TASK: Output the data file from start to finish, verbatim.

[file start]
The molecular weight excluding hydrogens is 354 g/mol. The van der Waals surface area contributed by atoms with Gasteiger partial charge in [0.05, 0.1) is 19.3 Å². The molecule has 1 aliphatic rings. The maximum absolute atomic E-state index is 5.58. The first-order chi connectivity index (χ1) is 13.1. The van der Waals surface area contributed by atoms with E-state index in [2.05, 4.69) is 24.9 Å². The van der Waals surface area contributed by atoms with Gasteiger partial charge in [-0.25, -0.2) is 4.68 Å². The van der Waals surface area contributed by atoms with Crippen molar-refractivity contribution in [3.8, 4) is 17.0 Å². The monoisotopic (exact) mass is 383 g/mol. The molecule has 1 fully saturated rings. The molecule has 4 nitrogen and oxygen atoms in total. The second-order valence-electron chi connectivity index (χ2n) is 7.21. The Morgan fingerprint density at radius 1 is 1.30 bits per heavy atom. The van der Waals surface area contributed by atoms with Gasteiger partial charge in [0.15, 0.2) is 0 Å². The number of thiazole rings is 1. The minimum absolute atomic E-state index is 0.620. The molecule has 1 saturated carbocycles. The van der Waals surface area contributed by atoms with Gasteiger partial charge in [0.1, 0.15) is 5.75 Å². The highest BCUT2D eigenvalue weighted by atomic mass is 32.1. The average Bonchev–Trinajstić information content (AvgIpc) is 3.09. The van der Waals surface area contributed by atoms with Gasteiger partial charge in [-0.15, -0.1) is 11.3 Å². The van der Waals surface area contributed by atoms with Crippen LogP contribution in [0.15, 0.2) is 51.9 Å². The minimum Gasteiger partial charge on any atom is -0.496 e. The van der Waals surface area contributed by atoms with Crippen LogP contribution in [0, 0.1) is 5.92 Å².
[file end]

The molecular weight excluding hydrogens is 354 g/mol. The van der Waals surface area contributed by atoms with Gasteiger partial charge in [0.05, 0.1) is 19.3 Å². The molecule has 1 aliphatic rings. The maximum absolute atomic E-state index is 5.58. The first-order chi connectivity index (χ1) is 13.1. The van der Waals surface area contributed by atoms with E-state index in [2.05, 4.69) is 24.9 Å². The van der Waals surface area contributed by atoms with Gasteiger partial charge in [-0.25, -0.2) is 4.68 Å². The van der Waals surface area contributed by atoms with Crippen molar-refractivity contribution in [3.8, 4) is 17.0 Å². The monoisotopic (exact) mass is 383 g/mol. The molecule has 1 fully saturated rings. The molecule has 4 nitrogen and oxygen atoms in total. The second-order valence-electron chi connectivity index (χ2n) is 7.21. The Morgan fingerprint density at radius 1 is 1.30 bits per heavy atom. The van der Waals surface area contributed by atoms with Gasteiger partial charge in [0.15, 0.2) is 0 Å². The number of thiazole rings is 1. The minimum absolute atomic E-state index is 0.620. The molecule has 1 saturated carbocycles. The van der Waals surface area contributed by atoms with Gasteiger partial charge in [0.1, 0.15) is 5.75 Å². The highest BCUT2D eigenvalue weighted by atomic mass is 32.1. The average Bonchev–Trinajstić information content (AvgIpc) is 3.09. The van der Waals surface area contributed by atoms with Gasteiger partial charge in [-0.15, -0.1) is 11.3 Å². The van der Waals surface area contributed by atoms with Crippen LogP contribution in [0.15, 0.2) is 51.9 Å². The minimum Gasteiger partial charge on any atom is -0.496 e. The van der Waals surface area contributed by atoms with Crippen LogP contribution in [0, 0.1) is 5.92 Å².